Notwithstanding the breaking-in, and top tips and handy hints thereof, Brooks saddles are the benchmark for touring bicycles. Virtually every other tourer we meet is riding a Brooks of some description. They are the go-to long distance saddle, and there’s a reason for that. If you are spending long hours every day in the saddle (particularly in hot climates), I've never found anything as near comfortable, breathable, hard wearing, or tough; and I've tried a few.
We love our B17s and they just seem to get better with use. I very rarely do anything to them, apart from a cheap shower cap to keep rain off when they are parked up. They are pretty comfortable without padded shorts, but I always wear padded shorts anyway. I have found underpants less comfortable with all their seams and suchlike. I have a pair of padded underpants with the thinnest of Chamois pads, and I can wear them all day with no discomfort at all.
Whenever I hear people saying that they just cannot get on with the Brooks, I admit, I wonder what has gone wrong. Of course there are people outside of anatomical norms, but I don't subscribe to the “Brooks Arse” theory; arses are quite similar by and large; they're not fingerprints! Maybe it’s the leather (differences in thickness or hardness), but I can say that I persevered with the most difficult of mine, chanced my arm with the soakings, and I'm now very, very, comfortable.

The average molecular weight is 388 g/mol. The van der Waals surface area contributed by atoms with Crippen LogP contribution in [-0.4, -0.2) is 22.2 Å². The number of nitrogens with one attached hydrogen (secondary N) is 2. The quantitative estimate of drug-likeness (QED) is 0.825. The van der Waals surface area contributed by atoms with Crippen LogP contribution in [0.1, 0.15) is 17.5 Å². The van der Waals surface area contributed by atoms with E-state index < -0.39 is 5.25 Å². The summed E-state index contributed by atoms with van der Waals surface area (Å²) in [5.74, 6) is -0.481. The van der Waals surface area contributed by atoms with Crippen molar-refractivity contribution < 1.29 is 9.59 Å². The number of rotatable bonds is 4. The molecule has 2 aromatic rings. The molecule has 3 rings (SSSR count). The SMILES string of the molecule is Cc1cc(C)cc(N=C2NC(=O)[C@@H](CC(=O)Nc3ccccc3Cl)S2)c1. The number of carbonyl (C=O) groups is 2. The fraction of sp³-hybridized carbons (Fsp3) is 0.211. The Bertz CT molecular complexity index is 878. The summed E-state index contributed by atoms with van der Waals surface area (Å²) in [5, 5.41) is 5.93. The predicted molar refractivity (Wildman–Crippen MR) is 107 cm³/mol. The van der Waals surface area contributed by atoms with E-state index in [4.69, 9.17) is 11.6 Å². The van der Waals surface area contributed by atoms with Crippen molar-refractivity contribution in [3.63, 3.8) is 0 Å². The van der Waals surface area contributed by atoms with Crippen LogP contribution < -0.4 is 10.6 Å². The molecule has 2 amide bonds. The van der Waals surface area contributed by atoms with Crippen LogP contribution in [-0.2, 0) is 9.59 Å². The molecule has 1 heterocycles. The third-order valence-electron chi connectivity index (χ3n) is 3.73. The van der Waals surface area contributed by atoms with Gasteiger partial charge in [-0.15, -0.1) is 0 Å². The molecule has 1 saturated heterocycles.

I can't really see us touring on any other saddle, we have spent a lot of time on ours and I would not consider swapping my saddle for anything else. The only drawback is an ethical one; that they are made from dead cows. For Vegans, there is the Cambium, which I've heard good things about but never tried. Of course I would very carefully consider the ethics if I was buying again, but the B17s reputedly last a very, very long time, so I don't need to worry about it anytime soon. I would say that my main conclusion is that this is a great value, very comfortable saddle, but as with anything...there is no such thing as a free lunch. If you have already taken the plunge, and If you are suffering out there, don't give up!
...and maybe consider trying something other than pain and paracetamol to break in your Brooks, you won’t look back once it’s right!